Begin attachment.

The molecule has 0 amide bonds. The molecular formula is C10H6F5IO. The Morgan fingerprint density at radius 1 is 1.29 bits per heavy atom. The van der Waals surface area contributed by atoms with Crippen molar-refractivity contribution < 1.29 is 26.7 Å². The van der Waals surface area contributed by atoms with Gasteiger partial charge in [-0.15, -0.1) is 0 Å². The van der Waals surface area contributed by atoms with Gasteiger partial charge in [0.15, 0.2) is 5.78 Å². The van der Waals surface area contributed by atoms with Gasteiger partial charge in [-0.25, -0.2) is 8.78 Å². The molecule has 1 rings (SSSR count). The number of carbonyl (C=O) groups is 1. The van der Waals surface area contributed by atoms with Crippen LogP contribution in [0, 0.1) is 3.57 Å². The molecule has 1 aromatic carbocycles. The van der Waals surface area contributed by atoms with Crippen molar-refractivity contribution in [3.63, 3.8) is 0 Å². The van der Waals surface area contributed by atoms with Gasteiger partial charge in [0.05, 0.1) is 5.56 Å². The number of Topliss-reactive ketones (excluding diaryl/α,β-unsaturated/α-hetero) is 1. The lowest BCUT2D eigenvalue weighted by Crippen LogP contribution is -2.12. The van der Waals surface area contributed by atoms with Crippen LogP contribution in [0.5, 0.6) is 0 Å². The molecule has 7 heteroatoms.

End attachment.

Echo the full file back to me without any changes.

The molecule has 0 amide bonds. The molecular formula is C10H6F5IO. The Morgan fingerprint density at radius 1 is 1.29 bits per heavy atom. The van der Waals surface area contributed by atoms with Crippen molar-refractivity contribution < 1.29 is 26.7 Å². The van der Waals surface area contributed by atoms with Gasteiger partial charge in [-0.15, -0.1) is 0 Å². The van der Waals surface area contributed by atoms with Gasteiger partial charge in [0.15, 0.2) is 5.78 Å². The van der Waals surface area contributed by atoms with Gasteiger partial charge in [-0.25, -0.2) is 8.78 Å². The molecule has 1 rings (SSSR count). The number of carbonyl (C=O) groups is 1. The van der Waals surface area contributed by atoms with Crippen LogP contribution in [0, 0.1) is 3.57 Å². The molecule has 1 aromatic carbocycles. The van der Waals surface area contributed by atoms with Crippen molar-refractivity contribution in [3.63, 3.8) is 0 Å². The van der Waals surface area contributed by atoms with Gasteiger partial charge in [0.05, 0.1) is 5.56 Å². The number of Topliss-reactive ketones (excluding diaryl/α,β-unsaturated/α-hetero) is 1. The lowest BCUT2D eigenvalue weighted by Crippen LogP contribution is -2.12. The van der Waals surface area contributed by atoms with Crippen LogP contribution in [0.5, 0.6) is 0 Å². The molecule has 7 heteroatoms.